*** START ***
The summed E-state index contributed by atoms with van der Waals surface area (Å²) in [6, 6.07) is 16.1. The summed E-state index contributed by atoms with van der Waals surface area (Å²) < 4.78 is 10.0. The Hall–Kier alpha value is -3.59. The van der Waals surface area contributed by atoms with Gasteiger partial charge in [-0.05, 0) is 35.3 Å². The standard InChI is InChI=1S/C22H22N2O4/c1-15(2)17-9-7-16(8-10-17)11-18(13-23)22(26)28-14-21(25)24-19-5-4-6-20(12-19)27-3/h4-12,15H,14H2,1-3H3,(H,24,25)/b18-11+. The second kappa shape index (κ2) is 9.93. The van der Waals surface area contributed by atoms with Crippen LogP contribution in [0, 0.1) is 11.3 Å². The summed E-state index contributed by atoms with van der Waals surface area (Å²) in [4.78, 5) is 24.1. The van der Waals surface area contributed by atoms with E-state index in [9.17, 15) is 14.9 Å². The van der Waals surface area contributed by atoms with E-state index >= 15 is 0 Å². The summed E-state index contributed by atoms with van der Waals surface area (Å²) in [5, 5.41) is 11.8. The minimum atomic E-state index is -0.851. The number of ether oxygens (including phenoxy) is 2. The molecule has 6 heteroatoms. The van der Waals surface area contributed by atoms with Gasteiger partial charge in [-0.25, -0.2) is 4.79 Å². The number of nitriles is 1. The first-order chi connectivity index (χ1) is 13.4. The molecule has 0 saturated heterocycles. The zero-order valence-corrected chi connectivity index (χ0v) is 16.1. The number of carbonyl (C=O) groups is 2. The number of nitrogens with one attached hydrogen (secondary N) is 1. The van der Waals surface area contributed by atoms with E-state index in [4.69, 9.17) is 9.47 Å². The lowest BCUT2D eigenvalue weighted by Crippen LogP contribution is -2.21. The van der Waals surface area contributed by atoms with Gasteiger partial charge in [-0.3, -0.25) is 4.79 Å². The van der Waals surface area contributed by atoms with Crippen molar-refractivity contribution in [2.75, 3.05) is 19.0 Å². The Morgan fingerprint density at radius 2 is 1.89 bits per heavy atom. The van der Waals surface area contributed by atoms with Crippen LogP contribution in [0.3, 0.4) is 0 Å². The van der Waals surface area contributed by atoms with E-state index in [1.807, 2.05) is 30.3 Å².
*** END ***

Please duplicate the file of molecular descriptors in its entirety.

The summed E-state index contributed by atoms with van der Waals surface area (Å²) in [6, 6.07) is 16.1. The summed E-state index contributed by atoms with van der Waals surface area (Å²) < 4.78 is 10.0. The Hall–Kier alpha value is -3.59. The van der Waals surface area contributed by atoms with Gasteiger partial charge in [-0.05, 0) is 35.3 Å². The standard InChI is InChI=1S/C22H22N2O4/c1-15(2)17-9-7-16(8-10-17)11-18(13-23)22(26)28-14-21(25)24-19-5-4-6-20(12-19)27-3/h4-12,15H,14H2,1-3H3,(H,24,25)/b18-11+. The second kappa shape index (κ2) is 9.93. The van der Waals surface area contributed by atoms with Crippen LogP contribution in [0, 0.1) is 11.3 Å². The summed E-state index contributed by atoms with van der Waals surface area (Å²) in [4.78, 5) is 24.1. The van der Waals surface area contributed by atoms with E-state index in [9.17, 15) is 14.9 Å². The van der Waals surface area contributed by atoms with E-state index >= 15 is 0 Å². The summed E-state index contributed by atoms with van der Waals surface area (Å²) in [5, 5.41) is 11.8. The minimum atomic E-state index is -0.851. The number of ether oxygens (including phenoxy) is 2. The molecule has 6 heteroatoms. The van der Waals surface area contributed by atoms with Gasteiger partial charge in [-0.25, -0.2) is 4.79 Å². The number of nitriles is 1. The first-order chi connectivity index (χ1) is 13.4. The molecule has 0 saturated heterocycles. The zero-order valence-corrected chi connectivity index (χ0v) is 16.1. The number of carbonyl (C=O) groups is 2. The number of nitrogens with one attached hydrogen (secondary N) is 1. The van der Waals surface area contributed by atoms with E-state index in [4.69, 9.17) is 9.47 Å². The lowest BCUT2D eigenvalue weighted by Crippen LogP contribution is -2.21. The van der Waals surface area contributed by atoms with Gasteiger partial charge in [-0.3, -0.25) is 4.79 Å². The van der Waals surface area contributed by atoms with Crippen molar-refractivity contribution in [2.75, 3.05) is 19.0 Å². The Morgan fingerprint density at radius 2 is 1.89 bits per heavy atom. The van der Waals surface area contributed by atoms with Crippen LogP contribution in [0.3, 0.4) is 0 Å². The van der Waals surface area contributed by atoms with E-state index in [1.807, 2.05) is 30.3 Å².